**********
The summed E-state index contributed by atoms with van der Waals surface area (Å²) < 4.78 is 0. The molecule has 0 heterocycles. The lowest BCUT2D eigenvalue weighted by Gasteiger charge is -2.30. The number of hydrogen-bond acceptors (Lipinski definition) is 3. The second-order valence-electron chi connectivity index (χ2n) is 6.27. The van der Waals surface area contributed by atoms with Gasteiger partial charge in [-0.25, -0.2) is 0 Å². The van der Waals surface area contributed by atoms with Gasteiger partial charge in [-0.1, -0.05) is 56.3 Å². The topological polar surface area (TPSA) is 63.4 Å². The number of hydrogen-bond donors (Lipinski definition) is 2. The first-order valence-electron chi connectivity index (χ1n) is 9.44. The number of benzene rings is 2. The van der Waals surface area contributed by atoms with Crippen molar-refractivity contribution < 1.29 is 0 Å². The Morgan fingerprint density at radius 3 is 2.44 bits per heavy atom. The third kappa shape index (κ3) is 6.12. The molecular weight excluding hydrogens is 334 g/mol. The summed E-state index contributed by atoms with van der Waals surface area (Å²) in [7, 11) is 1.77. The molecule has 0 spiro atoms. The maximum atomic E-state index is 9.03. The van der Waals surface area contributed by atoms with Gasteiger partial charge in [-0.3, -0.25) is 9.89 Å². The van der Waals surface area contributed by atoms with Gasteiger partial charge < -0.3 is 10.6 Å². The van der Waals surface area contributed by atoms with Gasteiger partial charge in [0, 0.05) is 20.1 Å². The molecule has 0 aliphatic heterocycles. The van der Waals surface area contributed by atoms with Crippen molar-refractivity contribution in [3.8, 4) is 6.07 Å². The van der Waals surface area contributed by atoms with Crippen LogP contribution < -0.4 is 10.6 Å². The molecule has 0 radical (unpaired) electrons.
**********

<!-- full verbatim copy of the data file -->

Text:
The summed E-state index contributed by atoms with van der Waals surface area (Å²) < 4.78 is 0. The molecule has 0 heterocycles. The lowest BCUT2D eigenvalue weighted by Gasteiger charge is -2.30. The number of hydrogen-bond acceptors (Lipinski definition) is 3. The second-order valence-electron chi connectivity index (χ2n) is 6.27. The van der Waals surface area contributed by atoms with Gasteiger partial charge in [-0.25, -0.2) is 0 Å². The van der Waals surface area contributed by atoms with Gasteiger partial charge in [-0.1, -0.05) is 56.3 Å². The topological polar surface area (TPSA) is 63.4 Å². The number of hydrogen-bond donors (Lipinski definition) is 2. The first-order valence-electron chi connectivity index (χ1n) is 9.44. The number of benzene rings is 2. The van der Waals surface area contributed by atoms with Crippen molar-refractivity contribution < 1.29 is 0 Å². The Morgan fingerprint density at radius 3 is 2.44 bits per heavy atom. The third kappa shape index (κ3) is 6.12. The molecular weight excluding hydrogens is 334 g/mol. The summed E-state index contributed by atoms with van der Waals surface area (Å²) in [7, 11) is 1.77. The molecule has 0 spiro atoms. The maximum atomic E-state index is 9.03. The van der Waals surface area contributed by atoms with Gasteiger partial charge in [-0.3, -0.25) is 9.89 Å². The van der Waals surface area contributed by atoms with Gasteiger partial charge < -0.3 is 10.6 Å². The van der Waals surface area contributed by atoms with Gasteiger partial charge in [0, 0.05) is 20.1 Å². The molecule has 0 aliphatic heterocycles. The van der Waals surface area contributed by atoms with Crippen molar-refractivity contribution in [3.8, 4) is 6.07 Å². The van der Waals surface area contributed by atoms with Crippen LogP contribution < -0.4 is 10.6 Å². The molecule has 0 radical (unpaired) electrons.